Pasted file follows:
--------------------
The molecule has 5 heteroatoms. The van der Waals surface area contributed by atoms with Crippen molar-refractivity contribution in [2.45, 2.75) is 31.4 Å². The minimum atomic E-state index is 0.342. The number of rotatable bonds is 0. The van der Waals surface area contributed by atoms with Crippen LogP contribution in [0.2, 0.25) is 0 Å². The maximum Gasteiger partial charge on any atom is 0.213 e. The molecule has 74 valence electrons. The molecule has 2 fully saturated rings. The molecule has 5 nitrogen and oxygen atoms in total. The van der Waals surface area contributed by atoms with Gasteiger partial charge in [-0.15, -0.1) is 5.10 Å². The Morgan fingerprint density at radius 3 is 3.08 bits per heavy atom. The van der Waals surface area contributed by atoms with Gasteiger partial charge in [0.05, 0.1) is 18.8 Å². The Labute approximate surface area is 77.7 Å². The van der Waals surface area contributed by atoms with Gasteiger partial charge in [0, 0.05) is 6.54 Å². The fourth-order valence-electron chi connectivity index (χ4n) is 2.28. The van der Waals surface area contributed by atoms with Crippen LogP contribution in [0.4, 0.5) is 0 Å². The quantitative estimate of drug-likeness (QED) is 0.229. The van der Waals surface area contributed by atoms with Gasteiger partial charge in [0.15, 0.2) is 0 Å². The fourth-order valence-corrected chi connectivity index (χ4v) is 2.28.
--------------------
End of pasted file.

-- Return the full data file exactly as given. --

The molecule has 5 heteroatoms. The van der Waals surface area contributed by atoms with Crippen molar-refractivity contribution in [2.45, 2.75) is 31.4 Å². The minimum atomic E-state index is 0.342. The number of rotatable bonds is 0. The van der Waals surface area contributed by atoms with Crippen LogP contribution in [0.2, 0.25) is 0 Å². The maximum Gasteiger partial charge on any atom is 0.213 e. The molecule has 74 valence electrons. The molecule has 2 fully saturated rings. The molecule has 5 nitrogen and oxygen atoms in total. The van der Waals surface area contributed by atoms with Gasteiger partial charge in [-0.15, -0.1) is 5.10 Å². The Morgan fingerprint density at radius 3 is 3.08 bits per heavy atom. The van der Waals surface area contributed by atoms with Gasteiger partial charge in [0.05, 0.1) is 18.8 Å². The Labute approximate surface area is 77.7 Å². The van der Waals surface area contributed by atoms with Gasteiger partial charge in [0, 0.05) is 6.54 Å². The fourth-order valence-electron chi connectivity index (χ4n) is 2.28. The van der Waals surface area contributed by atoms with Crippen LogP contribution in [0.4, 0.5) is 0 Å². The quantitative estimate of drug-likeness (QED) is 0.229. The van der Waals surface area contributed by atoms with Gasteiger partial charge in [0.15, 0.2) is 0 Å². The fourth-order valence-corrected chi connectivity index (χ4v) is 2.28.